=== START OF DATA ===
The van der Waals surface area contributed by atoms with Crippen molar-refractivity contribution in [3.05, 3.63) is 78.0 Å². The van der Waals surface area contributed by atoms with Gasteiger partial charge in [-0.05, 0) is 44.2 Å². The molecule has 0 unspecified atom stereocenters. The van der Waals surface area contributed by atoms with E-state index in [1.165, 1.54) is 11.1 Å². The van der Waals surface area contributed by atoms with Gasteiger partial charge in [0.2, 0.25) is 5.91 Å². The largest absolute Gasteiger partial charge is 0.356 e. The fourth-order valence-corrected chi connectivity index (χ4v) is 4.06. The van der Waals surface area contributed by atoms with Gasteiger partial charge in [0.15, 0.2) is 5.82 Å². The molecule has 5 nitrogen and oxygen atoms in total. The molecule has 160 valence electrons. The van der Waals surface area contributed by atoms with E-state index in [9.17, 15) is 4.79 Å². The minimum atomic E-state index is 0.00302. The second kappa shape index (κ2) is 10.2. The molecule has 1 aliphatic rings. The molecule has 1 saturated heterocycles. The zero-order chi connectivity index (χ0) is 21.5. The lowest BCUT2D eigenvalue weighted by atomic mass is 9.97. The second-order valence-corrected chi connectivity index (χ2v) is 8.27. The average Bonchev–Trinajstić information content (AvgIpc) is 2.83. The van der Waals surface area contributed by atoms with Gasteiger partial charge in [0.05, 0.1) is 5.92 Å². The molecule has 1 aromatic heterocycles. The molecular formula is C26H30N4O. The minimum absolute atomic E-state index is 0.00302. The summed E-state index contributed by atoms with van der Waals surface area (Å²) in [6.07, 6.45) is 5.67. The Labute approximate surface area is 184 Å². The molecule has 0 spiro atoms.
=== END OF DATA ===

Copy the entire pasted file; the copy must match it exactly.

The van der Waals surface area contributed by atoms with Crippen molar-refractivity contribution in [3.05, 3.63) is 78.0 Å². The van der Waals surface area contributed by atoms with Gasteiger partial charge in [-0.05, 0) is 44.2 Å². The molecule has 0 unspecified atom stereocenters. The van der Waals surface area contributed by atoms with E-state index in [1.165, 1.54) is 11.1 Å². The van der Waals surface area contributed by atoms with Gasteiger partial charge in [0.2, 0.25) is 5.91 Å². The largest absolute Gasteiger partial charge is 0.356 e. The fourth-order valence-corrected chi connectivity index (χ4v) is 4.06. The van der Waals surface area contributed by atoms with Gasteiger partial charge in [0.15, 0.2) is 5.82 Å². The molecule has 5 nitrogen and oxygen atoms in total. The molecule has 160 valence electrons. The van der Waals surface area contributed by atoms with E-state index in [9.17, 15) is 4.79 Å². The minimum atomic E-state index is 0.00302. The second kappa shape index (κ2) is 10.2. The molecule has 1 aliphatic rings. The molecule has 1 saturated heterocycles. The zero-order chi connectivity index (χ0) is 21.5. The lowest BCUT2D eigenvalue weighted by atomic mass is 9.97. The second-order valence-corrected chi connectivity index (χ2v) is 8.27. The average Bonchev–Trinajstić information content (AvgIpc) is 2.83. The van der Waals surface area contributed by atoms with Gasteiger partial charge in [0.05, 0.1) is 5.92 Å². The molecule has 1 aromatic heterocycles. The molecular formula is C26H30N4O. The minimum absolute atomic E-state index is 0.00302. The summed E-state index contributed by atoms with van der Waals surface area (Å²) in [6.07, 6.45) is 5.67. The Labute approximate surface area is 184 Å². The molecule has 0 spiro atoms.